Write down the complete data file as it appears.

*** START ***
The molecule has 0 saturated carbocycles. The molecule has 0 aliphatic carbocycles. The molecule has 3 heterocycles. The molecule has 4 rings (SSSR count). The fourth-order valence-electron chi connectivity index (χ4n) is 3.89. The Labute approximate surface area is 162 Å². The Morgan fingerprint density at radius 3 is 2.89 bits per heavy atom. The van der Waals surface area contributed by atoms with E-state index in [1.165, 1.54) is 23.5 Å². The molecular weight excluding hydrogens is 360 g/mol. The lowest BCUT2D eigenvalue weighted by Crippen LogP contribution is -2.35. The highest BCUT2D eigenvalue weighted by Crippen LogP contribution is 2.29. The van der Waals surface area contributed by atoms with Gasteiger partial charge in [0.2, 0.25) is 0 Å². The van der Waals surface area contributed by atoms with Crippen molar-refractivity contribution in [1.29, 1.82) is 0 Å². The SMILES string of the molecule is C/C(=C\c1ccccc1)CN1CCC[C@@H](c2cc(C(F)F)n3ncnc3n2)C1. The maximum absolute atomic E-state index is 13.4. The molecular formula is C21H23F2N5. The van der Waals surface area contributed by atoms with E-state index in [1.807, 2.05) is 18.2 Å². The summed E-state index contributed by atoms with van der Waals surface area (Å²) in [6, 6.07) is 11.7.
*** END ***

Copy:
The molecule has 0 saturated carbocycles. The molecule has 0 aliphatic carbocycles. The molecule has 3 heterocycles. The molecule has 4 rings (SSSR count). The fourth-order valence-electron chi connectivity index (χ4n) is 3.89. The Labute approximate surface area is 162 Å². The Morgan fingerprint density at radius 3 is 2.89 bits per heavy atom. The van der Waals surface area contributed by atoms with E-state index in [1.165, 1.54) is 23.5 Å². The molecular weight excluding hydrogens is 360 g/mol. The lowest BCUT2D eigenvalue weighted by Crippen LogP contribution is -2.35. The highest BCUT2D eigenvalue weighted by Crippen LogP contribution is 2.29. The van der Waals surface area contributed by atoms with Gasteiger partial charge in [0.2, 0.25) is 0 Å². The van der Waals surface area contributed by atoms with Crippen molar-refractivity contribution in [1.29, 1.82) is 0 Å². The SMILES string of the molecule is C/C(=C\c1ccccc1)CN1CCC[C@@H](c2cc(C(F)F)n3ncnc3n2)C1. The maximum absolute atomic E-state index is 13.4. The molecular formula is C21H23F2N5. The van der Waals surface area contributed by atoms with E-state index in [1.807, 2.05) is 18.2 Å². The summed E-state index contributed by atoms with van der Waals surface area (Å²) in [6, 6.07) is 11.7.